What does this mean for our region?
Neo-Nazi doctrine is not a new to our region. The “Church of Jesus Christ–Christian” at the Aryan Nations compound north of Hayden Lake, Idaho, spread the ideology from the Inland Northwest throughout the nation for more than three decades, spurring a number of incidents of domestic terrorism. Founded in the 1970s and run by Richard Girnt Butler, the Aryan Nations drew followers from all over the country to the annual “Aryan Nations World Congress”.
The Aryan Nations Compound was bulldozed and the local group disbanded in 2001 after a civil suit bankrupted the organization, but its supporters did not just evaporate. Richard Butler himself lived on in Hayden Lake another three years in a home provided by a Sandpoint millionaire. He died peacefully in his sleep of congestive heart failure at the age of 86.
Neo-Nazi doctrine never goes away, it hides until the conditions once again turn favorable. It is no secret that former President Trump in part owed his office to his racist dog whistles to the extreme racist right. (the Charlottesville chant, “Jews will not replace us” responded to by Trump with “good people on both sides”).
Apparently, conditions in the wake of the Trump regime are now favorable:
This planned Hayden Lake white-power gathering has caused a stir in the Hayden Lake City Council. During the comment period at the February 22 meeting, Jeanette Laster, representing the Human Rights Education Institute, cited the white-power gathering and proposed that the Hayden Lake City Council pass a resolution condemning the doctrine of white supremacy. Apparently insulted by the proposal, a three and half year resident of Hayden Lake, Linda Putz, arose spontaneously to object to a condemnation of white supremacy, “The term nowadays, white supremist [sic] means you’re a Patriot. So I have a sign that I do carry sometimes and I say ‘Proud White Supremist’ because a white supremist [sic] is a Patriot.” Ms. Putz’ revealing commentary made the rounds on Twitter and on Reddit. The full context can be reviewed on Youtube. (That link opens to Ms. Putz, the proposal she was protesting starts at 22:16.) Laughably, Ms. Putz claims to be “probably the only minority in the room”. I recommend you click on any of the links and judge that for yourself.
White supremacy has a long history in the Inland Northwest. The area continues to beckon to those seeking a white homeland, sometimes thinly disguised behind appeals to survivalists and far right wing conservatives to move to the area and take over local politics.
The website, https://white-power.org/, of the group advertising the meeting tomorrow, the Aryan Freedom Network, is worth a look. Visit the Newspapers and Magazines tab where they offer links to “…newspapers and magazines that are Pro-White, Pro-Christian and Anti-Communist” or the Books tab, where you can read a breathtakingly twisted introduction to The Bible as seen through the eyes of white supremacy—or link with the famous Neo-Nazi screeds, Mein Kampf, The Turner Diaries, and White Power. Of course, all this exists in cyberspace. The shopping is online. The signups go to email addresses, no physical addresses given. However, with persistence, some brick and mortar connections can be found. Among the “White Power Stores” is “America’s Promise Ministries” featuring the works of Pastor Dave Barley(among others). America’s Promise Ministries has its physical outpost at 3000 GN Rd in Sandpoint, where “America’s Promise” has been festering since 1990.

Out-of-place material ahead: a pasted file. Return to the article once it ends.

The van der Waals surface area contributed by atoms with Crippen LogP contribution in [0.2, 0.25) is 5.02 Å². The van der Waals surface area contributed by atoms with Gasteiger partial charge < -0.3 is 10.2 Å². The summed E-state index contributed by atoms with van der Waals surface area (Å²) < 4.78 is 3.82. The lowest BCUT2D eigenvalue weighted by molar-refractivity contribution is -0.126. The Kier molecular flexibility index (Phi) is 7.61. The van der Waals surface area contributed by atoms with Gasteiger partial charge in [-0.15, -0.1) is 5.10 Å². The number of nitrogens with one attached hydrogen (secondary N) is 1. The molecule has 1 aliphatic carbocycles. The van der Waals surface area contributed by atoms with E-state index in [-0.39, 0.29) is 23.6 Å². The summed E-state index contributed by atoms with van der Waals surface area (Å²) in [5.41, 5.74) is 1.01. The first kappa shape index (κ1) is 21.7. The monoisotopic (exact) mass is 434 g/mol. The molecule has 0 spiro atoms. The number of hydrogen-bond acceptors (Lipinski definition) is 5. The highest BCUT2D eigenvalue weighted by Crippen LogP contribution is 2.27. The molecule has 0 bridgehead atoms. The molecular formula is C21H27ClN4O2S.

Tomorrow in Hayden promises to top 54 degrees with partly sunny skies. Bring the family for an outing. Here’s the plan quoted from the Spokesman:
Love Lives Here CDA, a program under [the Human Rights] [E]ducation [I]nstitute, is holding a “Kindness Toss” from 11:30 a.m. to 1 p.m. Saturday at McIntire Family Park in Hayden in response to the white supremacist meeting, according to the group’s Facebook page. The event is intended to spread messages of kindness.
It asks attendees to meet at the park, 8930 N. Government Way, around 11:15 a.m. to split into two teams. One team will hold “LLH” and “kindness” signs on Government Way and the other team will hand out LLH Frisbees and stickers.
At 1:30 p.m., people are invited to the human right institute, 414 W. Fort Grounds Dr., Coeur d’Alene, for a discussion about how the community can address the threat of hate groups. A former white supremacist, a law enforcement officer and three students of color and different religious backgrounds will be part of the discussion.
Keep to the high ground,
P.S. Ms. Putz’ commentary came shortly before events in the Hayden Lake City Council meeting that led Mayor Steve Griffitts to resign from Council, a body plagued with controversy not unlike that of North Idaho College’s Board of Trustees. In an unsigned opinion piece in the Coeur d’Alene Press on February 25 Ms. Putz’ commentary and Mayor Griffits’ resignation are linked on a “slippery slope”.